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Feeling Lonely? Self-Quarantining Got You Down? Here’s Your Isolation Playlist

Tracks about loneliness and solitude that may also offer some solace and comfort

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Under normal circumstances, choosing to stay in can be a nice break from the chaos of the outside world. But these days, when social distancing is a worldwide mandate due to the coronavirus outbreak, it can be hard to keep your spirits up. Can music help us cope? We think so. Feelings of loneliness and alienation have made their way into countless songs. Here are some of our favorites that tackle the experience of solitude, and sometimes even find a silver lining.

1. Joy Division, “Isolation” 


John Lennon’s song of the same title is getting all the coronavirus Twitter love, but it’s Joy Division’s “Isolation” that perhaps reverberates more given our current predicament: “In fear, every day, every evening” are Ian Curtis’ first words on the track, and the lyric “I’m ashamed of the person I am” could be the motto for every person not social distancing. Despite the subject matter, “Isolation” ranks among Joy Division’s cheeriest songs; perhaps for Curtis, isolation was a personal — and not a governmental — choice. —D. Kreps

2. Heart, “Alone”

What better scene speaks to this moment than Ann Wilson singing to her sister from a balcony, safely six feet away? “Alone” contains all the ingredients of an Eighties power ballad — hair, dramatic guitar solos, a drummer decked in leopard print, big hair, a smoky piano scene, and more big hair. Save this one for a rainy night of quarantine, when you’ve grown tired of sad songs and need to use your hairbrush as a microphone. —A. Martoccio

3. Warren Zevon, “Splendid Isolation”

Leave it to the proudly perverse Zevon to write the most invigorating song ever about craving solitude (taken from a late 19th-century phrase about Britain’s stance toward international relations). Zevon may want to live “like Georgia O’Keefe,” “never go down in the street,” and put “tin foil up on the windows.” But the exuberant rush of the song — pushed along by guest Neil Young’s chugging harmonica — makes you think alone time isn’t always such a bad thing. —D. Browne

4. Love, “Alone Again Or”

Despite being recorded back in 1967, Love’s psychedelic “Alone Again Or” expertly captures the dissonance of our current moment. Its bright, convivial melody (mariachi horns!) is at odds with bandmember Bryan MacLean’s forlorn lyrics. “I think that people are the greatest fun,” Love’s Arthur Lee sings with a hint of optimism, before reality brings him crashing back to a night of isolation: “I will be alone again tonight, my dear.” It manages to be euphoric and despondent all at once. —J. Hudak

5. Gilbert O’Sullivan, “Alone Again”

A good decade before Morrissey, the Irish-born O’Sullivan pioneered the idea of mope pop with this massive 1972 hit. The ballad is a virtual litany of sorrow: His bride leaves him at the altar, his father dies, and he longs for the time when he was “cheerful and bright.” Even the melody and arrangement seem to pout. But there’s no denying the record’s luminous allure; you may weep, but you want to play it again. —D. Browne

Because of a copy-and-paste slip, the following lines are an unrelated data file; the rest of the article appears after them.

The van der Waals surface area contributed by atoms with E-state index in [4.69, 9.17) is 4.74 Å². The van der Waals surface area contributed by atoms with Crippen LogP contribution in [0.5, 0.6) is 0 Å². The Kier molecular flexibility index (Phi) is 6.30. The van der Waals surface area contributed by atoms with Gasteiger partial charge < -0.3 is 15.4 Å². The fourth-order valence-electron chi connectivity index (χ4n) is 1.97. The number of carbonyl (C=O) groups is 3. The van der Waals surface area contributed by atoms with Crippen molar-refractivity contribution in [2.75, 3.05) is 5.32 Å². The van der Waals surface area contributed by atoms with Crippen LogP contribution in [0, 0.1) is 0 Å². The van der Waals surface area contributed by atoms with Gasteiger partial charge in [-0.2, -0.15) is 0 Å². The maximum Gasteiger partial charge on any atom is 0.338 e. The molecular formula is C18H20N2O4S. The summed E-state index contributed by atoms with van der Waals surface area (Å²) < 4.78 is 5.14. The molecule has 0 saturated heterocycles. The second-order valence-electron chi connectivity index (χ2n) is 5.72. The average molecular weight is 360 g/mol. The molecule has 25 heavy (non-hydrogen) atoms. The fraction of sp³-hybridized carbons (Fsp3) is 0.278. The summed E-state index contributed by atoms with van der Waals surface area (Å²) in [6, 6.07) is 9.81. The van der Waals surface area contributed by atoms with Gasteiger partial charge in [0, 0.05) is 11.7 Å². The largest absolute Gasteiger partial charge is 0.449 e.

6. Eric Carmen, “All by Myself” 

Eric Carmen’s 1975 soft-rock smash about a lonely playboy could be the anthem for any single person whose social life has been halted by COVID-19 and is now self-quarantining alone. Celine Dion’s triumphant 1996 version of the Rachmaninoff-stealing single might go down as the more well-known rendition, but Carmen’s original aches more. A 2020 version would have a brighter ending: “Living alone/I think of all the friends I’ve known /But when I dial the telephone/Nobody’s home,” Carmen sang then. However, thanks to the coronavirus, everybody’s home now. —D. Kreps

7. Atlas Sound, “Quarantined” 

The title definitely fits the theme, and although there are only two lines of lyrics — “Quarantined and kept so far away from my friends/I’m waiting to be changed” — Atlas Sound’s “Quarantined” has a tragic backstory: Bradford Cox, the Deerhunter singer who moonlights as his prolific solo project Atlas Sound, has said he wrote the song after learning about Russian children with HIV quarantined in hospitals. Cox’s own health issues — he was born with Marfan syndrome — and the resulting alienation he felt, also inform the track. It’s a reminder that some quarantines, though forced, are just temporary. —D. Kreps

8. Harry Nilsson, “Living Without You”/”Without You”

Released within a year of each other, “Living Without You” (off of 1970’s Nilsson Sings Newman) and “Without You” (off of 1971’s Nilsson Schmilsson) make a fascinating pair. They’re both about the isolation that follows a heartbreak, they both basically have the same title, and yet Nilsson takes two drastically different routes to achieve his desired effect. “Living Without You” — a devastating depiction of the patterns loneliness can create, courtesy of Randy Newman — finds Nilsson moving from stillness to a simmer, and though the way he layers his vocals makes it seem like that pot will finally start to boil, he deftly ratchets down the heat in a way that lingers, warm and sad but also cleareyed and painless. “Without You,” on the other hand, also moves from soft-to-loud, but the loud is one of the most delightfully ridiculous roiling cauldrons in all of pop music — thick with schmaltz and all the more delicious for it. The loneliness of the next several weeks (if not months) could fluctuate often between the two poles these songs capture: sometimes quotidian and tedious, the days just stacking on top of each other; other times pushing itself to the front, demanding to be seen. We’ll have to learn how to live with both. —J. Blistein

9. John Lennon, “Isolation”